Today's Wall Street Journal had a disturbing article.
Prison companies are preparing for a wave of new business as the economic downturn makes it increasingly difficult for federal and state government officials to build and operate their own jails.
Disturbing to me, because at a time when our left of center community is focused on Gitmo, we tend to forget the inmates who are warehoused in our nations prisons, whose numbers are growing at alarming rates.
The United States already has this dubious distinction:
The United States has the highest incarceration rate in the world at 737 persons imprisoned per 100,000 (as of 2005). A report released Feb. 28, 2008 indicates that in the United States more than 1 in 100 adults is now confined in an American jail or prison. The United States has 5% of the world's population and 25% of the world's incarcerated population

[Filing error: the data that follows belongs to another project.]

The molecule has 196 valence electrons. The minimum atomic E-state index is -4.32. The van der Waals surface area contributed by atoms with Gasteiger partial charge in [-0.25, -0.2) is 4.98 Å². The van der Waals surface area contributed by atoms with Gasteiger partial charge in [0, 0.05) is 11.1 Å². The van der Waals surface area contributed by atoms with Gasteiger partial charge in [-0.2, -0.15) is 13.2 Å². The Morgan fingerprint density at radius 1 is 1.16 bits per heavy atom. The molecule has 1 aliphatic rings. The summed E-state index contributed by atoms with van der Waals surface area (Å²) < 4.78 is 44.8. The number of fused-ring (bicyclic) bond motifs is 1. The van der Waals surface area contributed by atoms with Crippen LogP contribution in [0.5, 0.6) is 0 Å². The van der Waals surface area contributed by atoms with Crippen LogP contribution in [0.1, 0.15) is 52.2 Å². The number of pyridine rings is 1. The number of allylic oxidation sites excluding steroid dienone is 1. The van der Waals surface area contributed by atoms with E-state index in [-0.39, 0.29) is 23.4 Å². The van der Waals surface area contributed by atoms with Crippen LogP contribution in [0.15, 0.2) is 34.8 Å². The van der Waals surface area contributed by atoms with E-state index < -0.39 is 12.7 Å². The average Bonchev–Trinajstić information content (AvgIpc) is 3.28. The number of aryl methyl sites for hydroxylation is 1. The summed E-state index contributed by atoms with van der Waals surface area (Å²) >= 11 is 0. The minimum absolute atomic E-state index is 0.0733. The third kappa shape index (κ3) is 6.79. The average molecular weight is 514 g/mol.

Ever mindful of the market, here's more of what WSJ had to say:
The Federal Bureau of Prisons and several state governments have sent thousands of inmates in recent months to prisons and detention centers run by Corrections Corp. of America, Geo Group Inc. and other private operators, as a crackdown on illegal immigration, a lengthening of mandatory sentences for certain crimes and other factors have overcrowded many government facilities.
Prison-policy experts expect inmate populations in 10 states to have increased by 25% or more between 2006 and 2011, according to a report by the nonprofit Pew Charitable Trusts.
Private prisons housed 7.4% of the country's 1.59 million incarcerated adults in federal and state prisons as of the middle of 2007, up from 1.57 million in 2006, according to the Bureau of Justice Statistics, a crime-data-gathering arm of the U.S. Department of Justice.